Securing the Future of Adams County Agriculture through Entrepreneurship and Innovation
Posted: August 29, 2011
The Ag Innovations Summit covered all facets of the agriculture industry including many of the topics featured in this summer’s Spotlight on Agriculture series, highlighting the fundamental importance agriculture plays in everyday life. Many different local, governmental, and community leaders are contributing helpful solutions, in line with Ag Summit goals, to the rising obstacles facing agriculture.
Through agricultural education initiatives, beginning farmer loan and training programs, energy monitoring programs, food security task forces, agritourism opportunities, and conservation and restoration organizations, Adams County agriculture can find assurance in an uncertain future.
Working at Penn State Extension allowed me to witness first-hand the importance agriculture plays in everyday life and I have truly appreciated this incredible insight. Previously, I had a working knowledge of agriculture; however by working alongside some of the most knowledgeable people in the field, and by writing weekly about issues within this industry, I have come to learn a great deal more about different facets of this incredible industry. I have come to realize that the maintenance of Adams County prosperity rests on the protection of farmland. Agriculture not only provides the food we need to survive, it provides a beautiful atmosphere in which to live, stimulates the local economy, provides numerous job opportunities, forms the basis of community, ensures food security in a region, and ensures the upkeep of health and nutrition in communities throughout the region, generally enhancing our quality of life. One does not need to look far to see the great impact agriculture plays on modern civilization.
Of the many people who contributed to this great experience, I would especially like to thank Tara Baugher for being a great mentor. She helped me tremendously by sharing her vast wisdom and knowledge on all things agriculture in addition to introducing me to many local farmers, businesses, and innovations that largely contributed to many of my articles. I would also like to extend my gratitude to all of those who were willing to be interviewed for any of my articles, and for providing useful information that helped me to learn about the details of different agricultural operations, conservation efforts, and agricultural initiatives.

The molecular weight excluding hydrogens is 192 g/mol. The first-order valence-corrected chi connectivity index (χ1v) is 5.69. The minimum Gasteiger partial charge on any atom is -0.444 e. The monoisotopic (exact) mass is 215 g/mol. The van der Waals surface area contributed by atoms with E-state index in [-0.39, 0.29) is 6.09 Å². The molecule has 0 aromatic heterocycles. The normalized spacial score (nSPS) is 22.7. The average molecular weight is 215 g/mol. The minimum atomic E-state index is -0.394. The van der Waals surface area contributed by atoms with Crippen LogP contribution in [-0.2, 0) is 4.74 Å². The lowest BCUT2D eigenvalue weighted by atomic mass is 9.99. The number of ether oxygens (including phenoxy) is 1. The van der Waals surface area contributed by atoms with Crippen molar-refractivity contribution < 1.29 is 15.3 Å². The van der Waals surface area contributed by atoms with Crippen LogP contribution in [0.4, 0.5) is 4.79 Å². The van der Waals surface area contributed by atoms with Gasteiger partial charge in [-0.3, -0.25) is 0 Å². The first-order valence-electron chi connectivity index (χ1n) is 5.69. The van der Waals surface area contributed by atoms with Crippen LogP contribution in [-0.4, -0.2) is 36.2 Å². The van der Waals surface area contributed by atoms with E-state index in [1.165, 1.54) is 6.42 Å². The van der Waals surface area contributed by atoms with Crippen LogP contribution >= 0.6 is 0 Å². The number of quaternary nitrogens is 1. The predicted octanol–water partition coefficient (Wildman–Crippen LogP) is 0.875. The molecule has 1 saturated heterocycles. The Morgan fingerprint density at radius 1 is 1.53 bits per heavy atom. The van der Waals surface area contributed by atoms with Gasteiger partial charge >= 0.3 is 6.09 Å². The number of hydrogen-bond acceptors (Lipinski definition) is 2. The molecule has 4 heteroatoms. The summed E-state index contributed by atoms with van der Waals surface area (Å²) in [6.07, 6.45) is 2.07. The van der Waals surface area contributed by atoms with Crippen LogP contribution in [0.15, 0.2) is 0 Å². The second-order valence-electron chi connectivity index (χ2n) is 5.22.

To the readers of the Spotlight on Agriculture articles, I thank you for your support. I encourage everyone to continue supporting the local farming movement by buying locally produced foods, and educating yourself on how your food gets to your plate. To learn more about how a farm operates, Penn State Extension is sponsoring a series of Adams County Ag Business tours, and the next one will take place on September 12, 2011 at McCleaf’s Orchard in Biglerville. On this tour, visitors will see a number of agricultural innovations applied to growing a diverse array of fruits and vegetables, and making farming tasks more efficient. For more information on Adams County agriculture and the upcoming Ag Innovations Tours, visit http://adams.extension.psu.edu. For a local food guide, visit www.adamsfoodpolicy.org. For more information on the Ag Innovations initiative, contact Katie Ellis, Ag Innovations Extension Educator, at email@example.com or  334-6271, 331.
Amelia Jarvinen is an Ag Innovations Program Assistant at Penn State Extension serving Adams County. Penn State is committed to Affirmative Action, equal opportunity, and the diversity of its workplace. Penn State Extension in Adams County is located at 670 Old Harrisburg Road, Suite 204, Gettysburg, PA 17325, phone 717-334-6271 or 1-888-427-0261, e-mail AdamsExt@psu.edu .
Happenings at the Market
Why not try something new for dinner this week? Ratatouille, a traditional French provincial stewed vegetable dish is the perfect healthful meal that will leave your umami taste buds delighted! Joël Rabuchon, often cited as the ‘chef of the century’, once said, “The secret of a good Ratatouille is to cook the vegetables separately so each will taste truly of itself.” And to capitalize further on the great tastes of Ratatouille, purchase the freshest ingredients. Eggplants, tomatoes, onions, garlic, zucchini, and peppers are now in season at your local farmers market. To round out the meal with a perfect dessert, choose from an array of fresh melons, peaches, nectarines, and other fruits also now in season.
Adams County’s Farmers markets will be hosting a Healthy Cooking Demo, concentrating on fresh food, flavor, and affordability. It will take place at the Farm Fresh Market at the Outlet Shoppes on Friday, September 2 from 9:30-11:00 am. For more information on local farmers markets, visit http://www.acfarmersmarkets.org .
Wednesday’s Farm Fresh Market
Gettysburg Rec Park
Friday’s Farm Fresh Market
The Outlet Shoppes at Gettysburg
Hours: 9:30am-5 pm
Save the date-Friday, September 2nd
Healthy Cooking Demo from 9:30-11am
Saturday’s Farm Fresh Market
The Outlet Shoppes at Gettysburg
Gettysburg Farmers' Market on Saturdays
Lincoln Square in Downtown Gettysburg
Saturdays, April 24 – September 18
Hours: 7 a.m. – Noon